Sunday, February 14, 2010

Holy the Firm and The Lovely Bones

Reading this passage the same day I watched "The Lovely Bones"  — and I'm not sure I have the words to express what I'm feeling, thinking, now. So I defer to Annie. This passage follows her description of a plane crash in the community an accident that burned a little girl, a little girl who looked much like her.

"She saw me watching her and we exchanged a look, a very conscious and self-conscious look—because we look a bit alike and we both knew it; because she was still short and I grown; because I was stuck kneeling before the cider pail, looking at her sidewise over my shoulder; because she was carrying the cat so oddly, so that she had to walk with her long legs parted; because it was my cat, and she'd dressed it, and it looked like a nun; and because she knew I'd been watching her, and how fondly, all along. We were laughing.

..."It is the best joke there is, that we are here, and fools—that we are sown into time like so much corn, that we are souls sprinkled at random like salt into time and dissolved here, spread into matter, connected by cells right down to our feet, and those feet likely to fell us over a tree root or jam us on a stone. The joke part is that we forget it. Give the mind two seconds alone and it thinks it's Pythagoras. We wake up a hundred times a day and laugh.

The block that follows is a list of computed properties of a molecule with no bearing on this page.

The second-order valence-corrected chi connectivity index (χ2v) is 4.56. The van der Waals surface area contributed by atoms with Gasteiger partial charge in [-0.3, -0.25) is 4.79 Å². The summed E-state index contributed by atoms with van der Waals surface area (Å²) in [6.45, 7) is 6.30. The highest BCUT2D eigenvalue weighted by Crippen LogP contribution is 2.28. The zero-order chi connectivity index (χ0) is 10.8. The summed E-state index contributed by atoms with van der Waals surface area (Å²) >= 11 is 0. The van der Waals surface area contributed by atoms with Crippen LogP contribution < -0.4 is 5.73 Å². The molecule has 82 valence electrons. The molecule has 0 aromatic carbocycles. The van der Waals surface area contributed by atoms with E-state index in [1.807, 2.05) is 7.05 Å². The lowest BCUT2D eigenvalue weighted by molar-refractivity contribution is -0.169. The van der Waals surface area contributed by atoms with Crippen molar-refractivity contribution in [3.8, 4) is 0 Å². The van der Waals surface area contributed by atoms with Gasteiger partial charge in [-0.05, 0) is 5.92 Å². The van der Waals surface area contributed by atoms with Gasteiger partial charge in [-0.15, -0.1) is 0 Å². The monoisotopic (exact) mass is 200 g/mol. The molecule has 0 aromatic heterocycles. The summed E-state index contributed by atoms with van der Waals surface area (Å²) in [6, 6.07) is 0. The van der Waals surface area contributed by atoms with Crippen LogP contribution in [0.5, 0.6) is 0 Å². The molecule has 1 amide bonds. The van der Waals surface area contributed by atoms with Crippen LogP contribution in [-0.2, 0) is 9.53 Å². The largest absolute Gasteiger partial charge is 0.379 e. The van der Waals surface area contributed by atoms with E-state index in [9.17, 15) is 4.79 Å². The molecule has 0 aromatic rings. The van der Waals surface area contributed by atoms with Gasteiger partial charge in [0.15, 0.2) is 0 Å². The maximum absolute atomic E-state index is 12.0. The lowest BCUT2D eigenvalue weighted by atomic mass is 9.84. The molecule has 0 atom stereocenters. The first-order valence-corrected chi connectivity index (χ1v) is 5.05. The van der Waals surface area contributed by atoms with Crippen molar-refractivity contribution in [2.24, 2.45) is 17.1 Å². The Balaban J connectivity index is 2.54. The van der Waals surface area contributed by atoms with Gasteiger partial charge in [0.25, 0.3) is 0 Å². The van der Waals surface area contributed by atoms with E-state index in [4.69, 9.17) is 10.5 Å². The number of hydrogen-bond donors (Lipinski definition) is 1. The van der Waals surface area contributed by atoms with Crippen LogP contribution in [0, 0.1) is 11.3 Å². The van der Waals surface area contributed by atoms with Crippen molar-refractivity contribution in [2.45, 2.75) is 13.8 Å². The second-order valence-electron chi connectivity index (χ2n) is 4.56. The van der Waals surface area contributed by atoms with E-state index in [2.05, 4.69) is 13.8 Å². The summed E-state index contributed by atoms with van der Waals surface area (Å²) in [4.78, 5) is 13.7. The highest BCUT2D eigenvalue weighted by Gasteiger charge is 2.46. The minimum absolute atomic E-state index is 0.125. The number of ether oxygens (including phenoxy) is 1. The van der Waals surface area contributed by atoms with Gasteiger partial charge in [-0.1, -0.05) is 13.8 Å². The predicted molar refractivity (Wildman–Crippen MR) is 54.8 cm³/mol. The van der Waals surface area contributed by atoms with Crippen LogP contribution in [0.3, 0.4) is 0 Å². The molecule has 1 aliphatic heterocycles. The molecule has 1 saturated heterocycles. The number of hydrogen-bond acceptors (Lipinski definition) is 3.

"The joke of the world is less like a banana peel than a rake, the old rake in the grass, the one you step on, foot to forehead. It all comes together. In a twinkling. You have to admire the gag for its symmetry, accomplishing all with one right angle, the same right angle which accomplishes all philosophy. One step on the rake and it's mind under matter again. You wake up with a piece of tree in your skull. You wake up with fruit on your hands. You wake up in a clearing and see yourself, ashamed. You see your own face and it's seven years old and there's no knowing why, or where you've been since. We're tossed broadcast into time like so much grass, some ravening god's sweet hay. You wake up and a plane falls out of the sky." (Annie Dillard, Holy the Firm)

"Love is the only sane and satisfactory answer to the problem of human existence" - Erich Fromm

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